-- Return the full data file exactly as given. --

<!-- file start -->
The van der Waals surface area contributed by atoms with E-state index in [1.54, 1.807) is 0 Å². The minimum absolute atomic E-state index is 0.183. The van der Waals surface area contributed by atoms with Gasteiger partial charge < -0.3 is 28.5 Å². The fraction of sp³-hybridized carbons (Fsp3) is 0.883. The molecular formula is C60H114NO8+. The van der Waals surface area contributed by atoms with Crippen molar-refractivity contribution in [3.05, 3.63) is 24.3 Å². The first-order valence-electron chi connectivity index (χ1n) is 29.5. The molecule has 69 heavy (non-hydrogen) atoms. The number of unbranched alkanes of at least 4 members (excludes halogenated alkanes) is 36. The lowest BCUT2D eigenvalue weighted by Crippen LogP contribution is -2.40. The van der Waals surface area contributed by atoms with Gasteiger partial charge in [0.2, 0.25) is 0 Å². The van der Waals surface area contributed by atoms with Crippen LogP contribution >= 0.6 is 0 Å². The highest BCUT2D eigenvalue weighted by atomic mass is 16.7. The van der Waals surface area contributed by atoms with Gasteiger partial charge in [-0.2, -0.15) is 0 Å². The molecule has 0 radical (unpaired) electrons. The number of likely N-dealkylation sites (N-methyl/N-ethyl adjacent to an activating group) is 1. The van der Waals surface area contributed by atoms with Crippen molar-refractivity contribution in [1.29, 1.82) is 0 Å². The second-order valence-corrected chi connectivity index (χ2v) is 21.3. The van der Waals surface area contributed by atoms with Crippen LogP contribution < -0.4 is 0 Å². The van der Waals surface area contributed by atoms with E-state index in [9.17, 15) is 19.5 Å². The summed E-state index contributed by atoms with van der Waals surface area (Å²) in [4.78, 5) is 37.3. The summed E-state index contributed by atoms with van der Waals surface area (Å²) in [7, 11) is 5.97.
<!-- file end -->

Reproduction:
The van der Waals surface area contributed by atoms with E-state index in [1.54, 1.807) is 0 Å². The minimum absolute atomic E-state index is 0.183. The van der Waals surface area contributed by atoms with Gasteiger partial charge < -0.3 is 28.5 Å². The fraction of sp³-hybridized carbons (Fsp3) is 0.883. The molecular formula is C60H114NO8+. The van der Waals surface area contributed by atoms with Crippen molar-refractivity contribution in [3.05, 3.63) is 24.3 Å². The first-order valence-electron chi connectivity index (χ1n) is 29.5. The molecule has 69 heavy (non-hydrogen) atoms. The number of unbranched alkanes of at least 4 members (excludes halogenated alkanes) is 36. The lowest BCUT2D eigenvalue weighted by Crippen LogP contribution is -2.40. The van der Waals surface area contributed by atoms with Gasteiger partial charge in [0.2, 0.25) is 0 Å². The van der Waals surface area contributed by atoms with Crippen LogP contribution >= 0.6 is 0 Å². The highest BCUT2D eigenvalue weighted by atomic mass is 16.7. The van der Waals surface area contributed by atoms with Gasteiger partial charge in [-0.2, -0.15) is 0 Å². The molecule has 0 radical (unpaired) electrons. The number of likely N-dealkylation sites (N-methyl/N-ethyl adjacent to an activating group) is 1. The van der Waals surface area contributed by atoms with Crippen molar-refractivity contribution in [1.29, 1.82) is 0 Å². The second-order valence-corrected chi connectivity index (χ2v) is 21.3. The van der Waals surface area contributed by atoms with Crippen LogP contribution < -0.4 is 0 Å². The van der Waals surface area contributed by atoms with E-state index in [9.17, 15) is 19.5 Å². The summed E-state index contributed by atoms with van der Waals surface area (Å²) in [4.78, 5) is 37.3. The summed E-state index contributed by atoms with van der Waals surface area (Å²) in [7, 11) is 5.97.